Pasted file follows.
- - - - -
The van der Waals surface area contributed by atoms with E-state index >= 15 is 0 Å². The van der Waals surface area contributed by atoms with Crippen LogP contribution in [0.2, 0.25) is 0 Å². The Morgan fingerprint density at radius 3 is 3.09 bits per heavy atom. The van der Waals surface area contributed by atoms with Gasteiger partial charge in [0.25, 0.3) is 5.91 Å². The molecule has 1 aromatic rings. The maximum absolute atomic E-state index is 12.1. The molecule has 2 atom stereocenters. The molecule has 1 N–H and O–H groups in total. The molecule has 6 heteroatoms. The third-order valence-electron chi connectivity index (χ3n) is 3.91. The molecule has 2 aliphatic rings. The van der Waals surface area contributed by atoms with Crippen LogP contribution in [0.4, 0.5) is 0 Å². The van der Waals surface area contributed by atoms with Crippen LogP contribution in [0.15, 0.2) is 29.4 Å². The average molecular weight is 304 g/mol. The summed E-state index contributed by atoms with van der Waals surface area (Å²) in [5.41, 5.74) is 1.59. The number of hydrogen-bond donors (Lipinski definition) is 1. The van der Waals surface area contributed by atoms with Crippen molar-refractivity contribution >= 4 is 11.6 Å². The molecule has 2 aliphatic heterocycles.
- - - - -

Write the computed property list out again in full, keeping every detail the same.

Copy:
The van der Waals surface area contributed by atoms with E-state index >= 15 is 0 Å². The van der Waals surface area contributed by atoms with Crippen LogP contribution in [0.2, 0.25) is 0 Å². The Morgan fingerprint density at radius 3 is 3.09 bits per heavy atom. The van der Waals surface area contributed by atoms with Gasteiger partial charge in [0.25, 0.3) is 5.91 Å². The molecule has 1 aromatic rings. The maximum absolute atomic E-state index is 12.1. The molecule has 2 atom stereocenters. The molecule has 1 N–H and O–H groups in total. The molecule has 6 heteroatoms. The third-order valence-electron chi connectivity index (χ3n) is 3.91. The molecule has 2 aliphatic rings. The van der Waals surface area contributed by atoms with Crippen LogP contribution in [0.4, 0.5) is 0 Å². The van der Waals surface area contributed by atoms with Crippen LogP contribution in [0.15, 0.2) is 29.4 Å². The average molecular weight is 304 g/mol. The summed E-state index contributed by atoms with van der Waals surface area (Å²) in [5.41, 5.74) is 1.59. The number of hydrogen-bond donors (Lipinski definition) is 1. The van der Waals surface area contributed by atoms with Crippen molar-refractivity contribution >= 4 is 11.6 Å². The molecule has 2 aliphatic heterocycles.